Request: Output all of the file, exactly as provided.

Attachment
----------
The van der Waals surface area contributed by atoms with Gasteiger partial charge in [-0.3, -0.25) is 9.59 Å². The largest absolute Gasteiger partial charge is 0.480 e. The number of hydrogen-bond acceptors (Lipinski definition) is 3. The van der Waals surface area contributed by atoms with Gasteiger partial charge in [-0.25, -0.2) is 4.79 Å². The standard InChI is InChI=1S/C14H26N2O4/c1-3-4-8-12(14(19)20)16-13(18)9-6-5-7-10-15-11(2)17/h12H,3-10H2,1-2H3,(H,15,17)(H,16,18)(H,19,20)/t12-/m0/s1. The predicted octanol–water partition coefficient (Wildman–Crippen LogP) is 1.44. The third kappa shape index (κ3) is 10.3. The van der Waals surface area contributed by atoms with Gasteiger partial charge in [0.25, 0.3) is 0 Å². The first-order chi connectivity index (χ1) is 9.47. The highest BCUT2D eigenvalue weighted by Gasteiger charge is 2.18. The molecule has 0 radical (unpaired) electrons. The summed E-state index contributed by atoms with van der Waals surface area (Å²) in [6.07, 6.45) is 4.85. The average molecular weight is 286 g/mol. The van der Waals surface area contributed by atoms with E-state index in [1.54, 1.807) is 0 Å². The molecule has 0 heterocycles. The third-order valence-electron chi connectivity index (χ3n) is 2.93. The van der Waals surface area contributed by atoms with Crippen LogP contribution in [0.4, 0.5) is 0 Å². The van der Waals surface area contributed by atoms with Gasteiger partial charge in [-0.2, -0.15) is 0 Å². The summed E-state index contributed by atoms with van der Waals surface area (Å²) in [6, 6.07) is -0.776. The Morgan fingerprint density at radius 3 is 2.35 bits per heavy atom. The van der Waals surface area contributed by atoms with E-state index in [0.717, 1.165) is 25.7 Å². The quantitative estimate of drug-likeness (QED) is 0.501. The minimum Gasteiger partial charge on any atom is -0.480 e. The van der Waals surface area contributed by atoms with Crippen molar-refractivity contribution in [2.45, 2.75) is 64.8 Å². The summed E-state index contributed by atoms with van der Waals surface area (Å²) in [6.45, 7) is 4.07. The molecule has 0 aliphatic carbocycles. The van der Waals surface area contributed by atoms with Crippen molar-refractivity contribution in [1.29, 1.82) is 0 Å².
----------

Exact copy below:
The van der Waals surface area contributed by atoms with Gasteiger partial charge in [-0.3, -0.25) is 9.59 Å². The largest absolute Gasteiger partial charge is 0.480 e. The number of hydrogen-bond acceptors (Lipinski definition) is 3. The van der Waals surface area contributed by atoms with Gasteiger partial charge in [-0.25, -0.2) is 4.79 Å². The standard InChI is InChI=1S/C14H26N2O4/c1-3-4-8-12(14(19)20)16-13(18)9-6-5-7-10-15-11(2)17/h12H,3-10H2,1-2H3,(H,15,17)(H,16,18)(H,19,20)/t12-/m0/s1. The predicted octanol–water partition coefficient (Wildman–Crippen LogP) is 1.44. The third kappa shape index (κ3) is 10.3. The van der Waals surface area contributed by atoms with Gasteiger partial charge in [0.25, 0.3) is 0 Å². The first-order chi connectivity index (χ1) is 9.47. The highest BCUT2D eigenvalue weighted by Gasteiger charge is 2.18. The molecule has 0 radical (unpaired) electrons. The summed E-state index contributed by atoms with van der Waals surface area (Å²) in [6.07, 6.45) is 4.85. The average molecular weight is 286 g/mol. The van der Waals surface area contributed by atoms with E-state index in [1.54, 1.807) is 0 Å². The molecule has 0 heterocycles. The third-order valence-electron chi connectivity index (χ3n) is 2.93. The van der Waals surface area contributed by atoms with Crippen LogP contribution in [0.4, 0.5) is 0 Å². The van der Waals surface area contributed by atoms with Gasteiger partial charge in [-0.2, -0.15) is 0 Å². The summed E-state index contributed by atoms with van der Waals surface area (Å²) in [6, 6.07) is -0.776. The Morgan fingerprint density at radius 3 is 2.35 bits per heavy atom. The van der Waals surface area contributed by atoms with E-state index in [0.717, 1.165) is 25.7 Å². The quantitative estimate of drug-likeness (QED) is 0.501. The minimum Gasteiger partial charge on any atom is -0.480 e. The van der Waals surface area contributed by atoms with Crippen molar-refractivity contribution in [2.45, 2.75) is 64.8 Å². The summed E-state index contributed by atoms with van der Waals surface area (Å²) in [6.45, 7) is 4.07. The molecule has 0 aliphatic carbocycles. The van der Waals surface area contributed by atoms with Crippen molar-refractivity contribution in [1.29, 1.82) is 0 Å².